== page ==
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Classroom Management

Essay by review  •  January 29, 2011  •  Research Paper  •  1,726 Words (7 Pages)  •  1,991 Views

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There are many different ways to run a successful and effective classroom. Numerous people have tried to give me the best advice for making things work, but ultimately it will be my choice to decide what works best for me. By assessing the students' needs, I will be able to provide a curriculum and classroom environment that will hopefully motivate their learning. In assessing my own needs, I can make the proper actions necessary to make sure that those needs are met. Rules and consequences fall under both the needs of the student and the teacher, so those are essential as well. In the following, I will discuss what I find to be the needs of the student, the needs of the teacher, and how my philosophy on rules, consequences, and discipline play into these needs.

According to several educational psychologists and theorists, there are many different needs of a student. I agree particularly with Glasser, who states that students have a need for belonging, "fun", freedom, and a warm environment with a meaningful and engaging curriculum. Linda Albert contributes more by theorizing that the student needs to feel accepted (by being who they are, without judgment), and that student needs attention and affection (Devito, 2004). These, in my own opinion, are some of the most important needs that a teacher might face, especially when teaching adolescents. While all students have different needs, these are a few that are shared by most.

Often times, as a teacher you are the most influential adult figure in a child's life. By creating a warm environment where the student not only feels comfortable, but is eager to come to, you have created the beginning of a successful learning environment. Once you have the student in class, who is ready to learn, the need for an interesting and stimulating curriculum is a must. One cannot teach a student who is disengaged and bored, so as a teacher it is necessary to understand the need for exploring topics of interest.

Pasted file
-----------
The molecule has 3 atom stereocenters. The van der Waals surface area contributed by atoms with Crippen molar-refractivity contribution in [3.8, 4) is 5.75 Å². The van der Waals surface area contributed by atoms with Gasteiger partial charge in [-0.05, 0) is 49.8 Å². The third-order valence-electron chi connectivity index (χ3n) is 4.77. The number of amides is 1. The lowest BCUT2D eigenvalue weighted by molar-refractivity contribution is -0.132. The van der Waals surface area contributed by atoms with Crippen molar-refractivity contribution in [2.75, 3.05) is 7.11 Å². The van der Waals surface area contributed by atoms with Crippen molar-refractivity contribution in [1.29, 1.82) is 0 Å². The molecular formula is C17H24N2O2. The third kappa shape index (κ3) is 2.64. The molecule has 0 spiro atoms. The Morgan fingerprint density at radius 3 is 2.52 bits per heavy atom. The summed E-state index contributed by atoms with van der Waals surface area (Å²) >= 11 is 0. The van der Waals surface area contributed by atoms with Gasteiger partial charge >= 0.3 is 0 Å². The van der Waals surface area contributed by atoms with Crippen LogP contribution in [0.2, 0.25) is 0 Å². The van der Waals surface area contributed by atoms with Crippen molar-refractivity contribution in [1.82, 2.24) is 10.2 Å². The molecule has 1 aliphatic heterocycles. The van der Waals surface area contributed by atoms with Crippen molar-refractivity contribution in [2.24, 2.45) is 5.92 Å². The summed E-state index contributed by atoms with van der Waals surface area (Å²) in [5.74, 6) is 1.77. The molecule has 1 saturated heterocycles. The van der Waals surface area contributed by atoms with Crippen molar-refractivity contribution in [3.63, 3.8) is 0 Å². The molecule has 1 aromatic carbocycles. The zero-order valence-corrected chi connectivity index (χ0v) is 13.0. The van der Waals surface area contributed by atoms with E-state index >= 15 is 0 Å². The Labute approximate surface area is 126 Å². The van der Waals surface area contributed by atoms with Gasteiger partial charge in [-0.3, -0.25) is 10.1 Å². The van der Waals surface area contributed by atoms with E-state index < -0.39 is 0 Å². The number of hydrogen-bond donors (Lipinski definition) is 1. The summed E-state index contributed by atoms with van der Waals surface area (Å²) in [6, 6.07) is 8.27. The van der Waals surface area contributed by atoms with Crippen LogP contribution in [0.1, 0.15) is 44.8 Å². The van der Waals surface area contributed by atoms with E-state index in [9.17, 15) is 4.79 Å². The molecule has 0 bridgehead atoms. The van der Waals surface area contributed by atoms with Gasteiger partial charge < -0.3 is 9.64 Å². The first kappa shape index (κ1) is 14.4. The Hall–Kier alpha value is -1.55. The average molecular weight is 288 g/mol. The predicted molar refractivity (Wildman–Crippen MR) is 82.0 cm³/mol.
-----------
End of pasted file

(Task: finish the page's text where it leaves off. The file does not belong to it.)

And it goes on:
Not only do students have the needs as listed above, but according to Kohn, they also have the need to be treated as individuals (Devito, Spring 2004). Democratically speaking, Glasser says they also need a sense of power in addition to their need to be treated as individuals (Devito, Spring 2004). Through classroom rules, procedures and discipline, these needs can all be addressed.

What about my needs though? Surely if they students can have that many, then so can I! My needs, however, differ greatly than those of the students and include not the needs that will help and guide me to learn, but rather to help and guide me to teach. Before including the students into the equation of a successful classroom, we must first look at the classroom. I need a room that is organized, structured, and meets the needs of my instructional goals. Personally, to provide the engaging curriculum that I feel the students needs, I would need technology in the room. In addition to the use of technology, I would want a classroom that would allow me to rearrange the seating to my preference.